Sex in an Ice Cube
Years ago back in my college days, I remember reading a book about subliminal suggestions and how the author saw the word SEX formed in ice cubes located in liquor ads in magazines. I was only nineteen, and it was easy for me to see sex anywhere as well. But I’m not sure how much of an impact those ice cubes had on me since I don’t drink hard liquor all that much. And I don’t meditate on ice cubes. I do have a lot of kids though – so maybe there is something to this.
The power of suggestion intrigues me. Just take a look at any magazine, this one for example, and browse through some of the ads. Note the colors used, the wording, the images and how they are positioned. Take a look at a magazine that carries cigarette or liquor ads – notice how the people are positioned and what they are doing. Your mind will invent a story about what has happened before the photo was taken, and what will happen after you turn the page. All these ads are suggesting something – nothing is placed or positioned by chance. Everything is there for a reason, and your mind is like a sponge.
This is one reason why I think there might be something to Catchtheriver.com’s poker relaxation tapes. The “No Tilt” audio series consists of four 45 minute CDs that are designed to help you relax and improve your game “subconsciously.” Now they claim that there are no subliminal messages being used, but they include suggestions targeting the subconscious. From the website: How Does it Work: It’s really pretty simple. As you relax and let your mind wander, positive suggestions are made to the subconscious part of your brain. Because you aren’t really paying attention to the words, your brain accepts these new positive suggestions as the correct way to behave and allows your body to respond accordingly. Since the brain controls the body, you now have more control over how you act and respond to different situations.
The “No Tilt” series includes CDs entitled “How to Eliminate Your Tells,” “How To Recover From a Bad Beat,” “How to Survive the Short Stack,” and “Remain Focused to The Final Table.” You’re warned not to listen to these while driving, and they have a money back guarantee. Sounds worthwhile to try – my mind could sponge up as much as it can handle.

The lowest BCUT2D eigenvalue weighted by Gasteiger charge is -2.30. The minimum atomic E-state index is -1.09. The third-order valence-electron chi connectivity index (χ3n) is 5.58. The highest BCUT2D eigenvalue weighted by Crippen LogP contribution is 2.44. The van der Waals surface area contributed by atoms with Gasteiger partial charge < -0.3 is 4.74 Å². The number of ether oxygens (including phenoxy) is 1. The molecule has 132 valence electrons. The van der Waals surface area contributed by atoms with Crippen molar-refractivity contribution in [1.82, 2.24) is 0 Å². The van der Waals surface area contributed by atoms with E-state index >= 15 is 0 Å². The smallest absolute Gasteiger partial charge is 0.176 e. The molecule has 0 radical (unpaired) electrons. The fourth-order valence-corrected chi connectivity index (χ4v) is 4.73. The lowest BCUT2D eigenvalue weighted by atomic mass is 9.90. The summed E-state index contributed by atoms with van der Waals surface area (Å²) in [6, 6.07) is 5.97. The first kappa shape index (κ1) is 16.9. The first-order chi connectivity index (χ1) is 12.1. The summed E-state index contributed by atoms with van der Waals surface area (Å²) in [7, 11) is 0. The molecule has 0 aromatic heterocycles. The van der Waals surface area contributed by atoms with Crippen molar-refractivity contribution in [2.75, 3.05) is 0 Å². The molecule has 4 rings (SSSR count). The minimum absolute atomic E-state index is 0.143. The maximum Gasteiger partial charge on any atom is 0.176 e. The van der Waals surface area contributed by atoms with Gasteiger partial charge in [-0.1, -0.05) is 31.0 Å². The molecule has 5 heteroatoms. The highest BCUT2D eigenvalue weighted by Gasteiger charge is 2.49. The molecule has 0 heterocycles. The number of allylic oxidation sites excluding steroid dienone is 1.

Besides looking for sex in ice-cubes, or other inferred ideas, one can go for something more explicit. I was checking out bet365poker.com the other day, and I noticed that they have downloadable “Poker School” video clips that you can check out for free. What joy! The animation is sharp and there is information that any player can find useful.
My mind sponged off of “Top Tips” for a bit. One tip I’d like to share with you is “Look for a reason to fold.” They state that a good poker player is looking to play only one in ten hands. In other words, for every ten hands dealt – nine of these hands should be folded. You are limited on betting on premium hands which will significantly limit your losses.
Well, that ain’t me by a long shot. It makes me wonder if that’s the reason I get my ass kicked a bit too often (for my liking). I’m too easy to please I guess, and I sometimes hold cards just to see the outcome of the river. Pretty stupid eh?
Bet365poker.com‘s Poker School also notes that good players are always seeking information on how to become a better player. Feeling like a dummy, I picked up a copy of Richard D. Harroch and Lou Krieger’s Poker for Dummies and began to dig through the pages.
I didn’t find the “fold 9 out of 10 hands” tip, but there are many others that make the book well worth the modest price. Besides the basics, there are chapters that cover money management, setting up home games, reading opponents, and real life poker lessons – how what we learn in poker transfers to our personal relations and careers. As the authors point out, poker is a metaphor of life. And this is probably why the game is so popular.
I feel poker is a mind game with explicit and implied meanings. Is your opponent making movements that are “telling” what her hand is, or is she that ice cube? You may be reading into something that really isn’t there.